William Matchett: A Press free and responsible may hold liberal democracy to account ... but it is the rule of law that binds it together
Big screen depictions of incidents and individuals from the Troubles are frequently partial. Thankfully, the judicial system operates to a higher standard, says William Matchett.
Treat others the way you’d want to be treated yourself is what my father drummed into me. It is about tolerating different views, honesty, decency, lawfulness and resisting bullies. In the context of the legacy of our past, when I look back on the headlines and films in August, I see little of this.
Let me start with a documentary on the civil rights movement. Here, Eamonn McCann blamed the creation of the Provisionals and the “armed struggle” on the RUC and unionist government at Stormont.
I agree with lots of what Mr McCann has said over the years, probably because my father was also a staunch socialist, a trade union leader, who detested discrimination against the working class and believed that his Catholic friends got a particularly raw deal. He also understood that bigots on both sides were the biggest barriers.
Yes, a unionist elite lorded it over a Catholic minority and the RUC overreacted to civil rights protests. But nationalist leaders embellished genuine grievances and got working-class Catholics to confront the police in generally sectarianising civil rights.
The net effect let the green genie out of the bottle with a deadly wish: destroy the state, rid it of the “Brits” and unify the island. No actor is fault-free.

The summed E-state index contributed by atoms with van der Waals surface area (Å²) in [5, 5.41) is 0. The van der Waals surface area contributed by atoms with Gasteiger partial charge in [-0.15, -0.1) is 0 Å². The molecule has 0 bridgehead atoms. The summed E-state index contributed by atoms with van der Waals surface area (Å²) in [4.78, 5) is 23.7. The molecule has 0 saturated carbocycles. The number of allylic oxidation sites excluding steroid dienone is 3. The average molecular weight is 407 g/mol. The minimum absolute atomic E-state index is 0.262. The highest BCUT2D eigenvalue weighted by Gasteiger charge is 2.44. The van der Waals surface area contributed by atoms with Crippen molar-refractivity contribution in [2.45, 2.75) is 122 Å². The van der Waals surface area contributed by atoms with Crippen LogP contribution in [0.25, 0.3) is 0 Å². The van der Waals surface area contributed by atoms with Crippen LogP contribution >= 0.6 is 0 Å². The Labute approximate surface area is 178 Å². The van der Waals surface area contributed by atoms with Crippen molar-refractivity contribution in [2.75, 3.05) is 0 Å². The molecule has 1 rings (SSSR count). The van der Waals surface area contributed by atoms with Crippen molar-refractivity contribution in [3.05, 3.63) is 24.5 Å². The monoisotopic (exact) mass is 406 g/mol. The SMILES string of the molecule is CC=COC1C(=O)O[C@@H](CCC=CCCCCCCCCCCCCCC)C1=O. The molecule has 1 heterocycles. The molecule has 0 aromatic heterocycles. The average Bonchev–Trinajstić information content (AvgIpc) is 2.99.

If my father were still alive, he would put an arm around Eamonn and tell him. There is more to it than Mr McCann makes out. Even then, the Troubles would not have happened. Grievances do not bomb and shoot. People do. And fundamentalist ideology — not causes — radicalise. Unfortunately, we had both.
Jude Collins, a commentator regularly on the BBC, showed this on the 20th anniversary of the Omagh bombing. He believes the 29 people and unborn twins were not murdered, rationalising that the terrorists did not mean to kill. A blame undertone in his article whispers, “The cops should have evacuated everyone, anyway”. Missing in the analysis is 30 years of car-bomb carnage before Omagh by a sectarian and unpopular Provisional IRA ran by a few angry northerners with impeccable “Brit-hating” ancestry dating back to Cromwell.
Weeks later, a film opened in cinemas about a woman with such a pedigree. I, Dolours by Ed Moloney is a mini-biography, undeservedly flattering of IRA activist Dolours Price. As a portrait piece, understandably, there are no opposed views.